Today Acting Attorney General Matthew J. Platkin co-led a group of 20 Attorneys General in filing an amicus brief supporting an important new federal rule regulating “ghost guns”: unserialized weapons that are often made at home from kits or partially complete frames and receivers that can be purchased without background checks. Such weapons are illegal in New Jersey.
The rule would help ensure that buyers pass background checks before purchasing such kits and that law enforcement officers can trace any self-made guns later used in a crime. It would also limit gun traffickers’ ability to distribute these illegal weapons into New Jersey.
“We must use every tool at our disposal to address the epidemic of gun violence, and this proposed rule will help New Jersey and other states reduce the number of dangerous, untraceable firearms in our communities,” said Acting AG Platkin. “This rule is another commonsense measure to keep residents safe, and will help save lives.”
According to the New Jersey State Police, 139 ghost guns were recovered by law enforcement in the state so far this year. Of these, 23 were used in shootings. Last week, Gov. Murphy signed a bill to increase criminal penalties for ghost guns in New Jersey. Absent federal enforcement, however, these dangerous weapons have continued to proliferate. The Final Rule from the Bureau of Alcohol, Tobacco, Firearms, and Explosives (ATF) helps curb this problem by serving as a vital backstop to existing state efforts to stem the flow of ghost guns.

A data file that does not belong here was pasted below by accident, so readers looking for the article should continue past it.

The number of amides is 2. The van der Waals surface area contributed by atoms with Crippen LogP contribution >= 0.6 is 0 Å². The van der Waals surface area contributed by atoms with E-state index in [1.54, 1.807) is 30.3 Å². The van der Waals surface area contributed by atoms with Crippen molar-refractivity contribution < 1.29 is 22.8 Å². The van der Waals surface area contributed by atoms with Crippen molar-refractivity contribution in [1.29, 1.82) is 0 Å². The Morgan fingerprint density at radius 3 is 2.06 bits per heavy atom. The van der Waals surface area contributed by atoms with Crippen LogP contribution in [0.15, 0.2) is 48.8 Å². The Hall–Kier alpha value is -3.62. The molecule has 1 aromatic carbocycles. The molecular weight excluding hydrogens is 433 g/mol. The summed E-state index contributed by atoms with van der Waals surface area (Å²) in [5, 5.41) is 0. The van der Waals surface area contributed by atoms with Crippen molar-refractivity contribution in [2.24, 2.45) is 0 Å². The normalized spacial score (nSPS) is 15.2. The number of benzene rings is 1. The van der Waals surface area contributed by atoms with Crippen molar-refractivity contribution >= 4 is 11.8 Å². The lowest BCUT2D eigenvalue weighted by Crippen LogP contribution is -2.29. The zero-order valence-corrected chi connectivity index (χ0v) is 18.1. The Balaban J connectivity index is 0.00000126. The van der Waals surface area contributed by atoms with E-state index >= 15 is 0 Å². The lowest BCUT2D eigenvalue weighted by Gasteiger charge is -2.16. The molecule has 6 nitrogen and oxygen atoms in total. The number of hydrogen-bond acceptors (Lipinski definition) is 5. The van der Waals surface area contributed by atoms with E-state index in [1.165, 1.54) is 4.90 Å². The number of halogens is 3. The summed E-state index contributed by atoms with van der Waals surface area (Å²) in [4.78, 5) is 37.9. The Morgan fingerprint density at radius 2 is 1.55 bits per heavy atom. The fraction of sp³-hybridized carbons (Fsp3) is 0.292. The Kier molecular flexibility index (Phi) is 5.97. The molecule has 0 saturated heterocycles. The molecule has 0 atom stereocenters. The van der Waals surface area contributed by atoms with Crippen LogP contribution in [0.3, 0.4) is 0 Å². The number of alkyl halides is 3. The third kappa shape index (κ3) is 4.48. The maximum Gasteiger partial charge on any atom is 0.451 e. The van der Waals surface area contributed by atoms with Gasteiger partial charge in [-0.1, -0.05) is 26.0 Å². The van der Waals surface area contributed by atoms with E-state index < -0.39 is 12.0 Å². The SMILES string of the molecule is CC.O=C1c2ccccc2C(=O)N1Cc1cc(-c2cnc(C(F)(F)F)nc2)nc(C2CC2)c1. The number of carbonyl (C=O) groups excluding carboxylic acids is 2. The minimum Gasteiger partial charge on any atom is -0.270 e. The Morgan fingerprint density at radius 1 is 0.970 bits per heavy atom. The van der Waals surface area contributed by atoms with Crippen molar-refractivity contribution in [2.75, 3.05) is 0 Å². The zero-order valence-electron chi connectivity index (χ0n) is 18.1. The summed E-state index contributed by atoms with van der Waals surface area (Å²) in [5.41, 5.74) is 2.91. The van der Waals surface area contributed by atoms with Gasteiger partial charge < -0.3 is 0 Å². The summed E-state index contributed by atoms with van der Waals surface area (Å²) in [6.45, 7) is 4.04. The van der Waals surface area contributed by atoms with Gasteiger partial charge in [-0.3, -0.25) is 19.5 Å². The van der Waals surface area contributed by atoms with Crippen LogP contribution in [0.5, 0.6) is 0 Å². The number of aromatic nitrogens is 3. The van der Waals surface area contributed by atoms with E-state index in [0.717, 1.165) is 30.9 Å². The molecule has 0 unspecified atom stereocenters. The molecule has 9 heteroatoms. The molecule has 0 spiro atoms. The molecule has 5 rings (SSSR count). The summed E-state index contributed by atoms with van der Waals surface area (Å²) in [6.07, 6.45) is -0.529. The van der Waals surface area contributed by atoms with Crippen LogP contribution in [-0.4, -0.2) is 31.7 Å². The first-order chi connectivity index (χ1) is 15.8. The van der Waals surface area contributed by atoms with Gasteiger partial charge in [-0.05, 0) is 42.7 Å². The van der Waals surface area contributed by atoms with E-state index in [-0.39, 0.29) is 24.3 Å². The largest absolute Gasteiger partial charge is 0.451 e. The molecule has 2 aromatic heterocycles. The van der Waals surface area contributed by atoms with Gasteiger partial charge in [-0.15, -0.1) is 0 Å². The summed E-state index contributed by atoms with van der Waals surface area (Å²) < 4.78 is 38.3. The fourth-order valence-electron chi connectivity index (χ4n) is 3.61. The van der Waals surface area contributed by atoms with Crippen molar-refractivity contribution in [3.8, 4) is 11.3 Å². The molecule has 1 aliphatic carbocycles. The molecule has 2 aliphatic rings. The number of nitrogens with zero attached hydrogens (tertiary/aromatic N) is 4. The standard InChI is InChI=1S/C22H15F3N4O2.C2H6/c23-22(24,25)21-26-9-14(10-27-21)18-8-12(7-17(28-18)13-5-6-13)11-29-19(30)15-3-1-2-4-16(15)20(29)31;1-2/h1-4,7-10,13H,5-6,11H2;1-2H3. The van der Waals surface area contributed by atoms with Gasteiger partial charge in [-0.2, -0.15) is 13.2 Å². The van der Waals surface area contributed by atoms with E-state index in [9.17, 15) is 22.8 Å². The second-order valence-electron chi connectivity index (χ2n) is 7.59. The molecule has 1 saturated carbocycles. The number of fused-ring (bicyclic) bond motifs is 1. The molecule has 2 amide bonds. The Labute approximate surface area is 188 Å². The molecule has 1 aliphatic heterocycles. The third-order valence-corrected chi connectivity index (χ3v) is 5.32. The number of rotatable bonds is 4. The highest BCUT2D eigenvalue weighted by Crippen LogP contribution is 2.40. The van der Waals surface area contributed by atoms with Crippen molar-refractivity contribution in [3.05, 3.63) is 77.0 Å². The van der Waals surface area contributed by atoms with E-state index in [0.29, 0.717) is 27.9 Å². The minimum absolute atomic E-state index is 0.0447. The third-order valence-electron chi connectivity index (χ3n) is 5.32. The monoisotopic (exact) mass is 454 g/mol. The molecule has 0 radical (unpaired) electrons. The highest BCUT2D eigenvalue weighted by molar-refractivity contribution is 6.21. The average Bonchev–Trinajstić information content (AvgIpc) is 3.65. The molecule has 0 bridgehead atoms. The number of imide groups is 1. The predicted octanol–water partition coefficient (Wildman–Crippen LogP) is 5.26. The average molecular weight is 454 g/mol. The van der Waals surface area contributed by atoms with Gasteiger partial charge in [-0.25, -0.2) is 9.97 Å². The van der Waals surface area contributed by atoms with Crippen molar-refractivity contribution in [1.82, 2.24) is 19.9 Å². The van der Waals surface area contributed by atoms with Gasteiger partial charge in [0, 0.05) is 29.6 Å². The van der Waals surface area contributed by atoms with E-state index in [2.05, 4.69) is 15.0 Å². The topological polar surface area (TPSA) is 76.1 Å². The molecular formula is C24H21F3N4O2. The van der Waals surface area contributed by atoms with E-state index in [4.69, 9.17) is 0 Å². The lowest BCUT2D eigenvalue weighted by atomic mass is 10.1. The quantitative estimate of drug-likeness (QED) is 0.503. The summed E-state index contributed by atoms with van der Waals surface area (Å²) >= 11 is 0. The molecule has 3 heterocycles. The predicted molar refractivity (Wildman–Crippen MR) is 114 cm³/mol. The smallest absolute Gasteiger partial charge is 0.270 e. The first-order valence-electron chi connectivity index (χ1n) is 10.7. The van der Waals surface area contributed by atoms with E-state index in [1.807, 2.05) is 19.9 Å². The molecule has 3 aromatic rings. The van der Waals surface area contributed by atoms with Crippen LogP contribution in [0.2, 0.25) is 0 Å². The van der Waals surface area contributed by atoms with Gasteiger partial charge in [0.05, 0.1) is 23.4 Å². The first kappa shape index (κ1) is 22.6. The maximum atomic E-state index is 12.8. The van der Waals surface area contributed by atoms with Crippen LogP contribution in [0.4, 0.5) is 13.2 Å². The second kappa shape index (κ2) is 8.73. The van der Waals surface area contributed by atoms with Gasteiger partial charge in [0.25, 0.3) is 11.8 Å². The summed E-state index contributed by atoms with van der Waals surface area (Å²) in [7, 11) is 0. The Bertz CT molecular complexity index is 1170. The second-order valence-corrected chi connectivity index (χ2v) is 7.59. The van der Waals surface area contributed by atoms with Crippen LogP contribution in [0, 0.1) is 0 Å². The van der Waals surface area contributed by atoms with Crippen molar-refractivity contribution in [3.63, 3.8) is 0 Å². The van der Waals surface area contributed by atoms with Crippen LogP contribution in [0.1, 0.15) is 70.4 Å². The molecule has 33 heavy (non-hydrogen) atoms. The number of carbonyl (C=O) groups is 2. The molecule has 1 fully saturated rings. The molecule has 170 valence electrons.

The ATF’s Final Rule regulates ghost guns by clarifying critical definitions in the Gun Control Act. Specifically, the Final Rule makes it clear that weapon parts kits and partially complete frames or receivers—the key building blocks for ghost guns—are “firearms” under the Act if they can be readily converted to function as such. In making this sensible clarification, the Final Rule helps ensure that these kits and partially complete frames or receivers are subject to the same serialization and background check requirements as conventionally manufactured guns. This helps close a dangerous loophole in firearms regulation that enabled people to evade existing gun laws and get their hands on these dangerous weapons.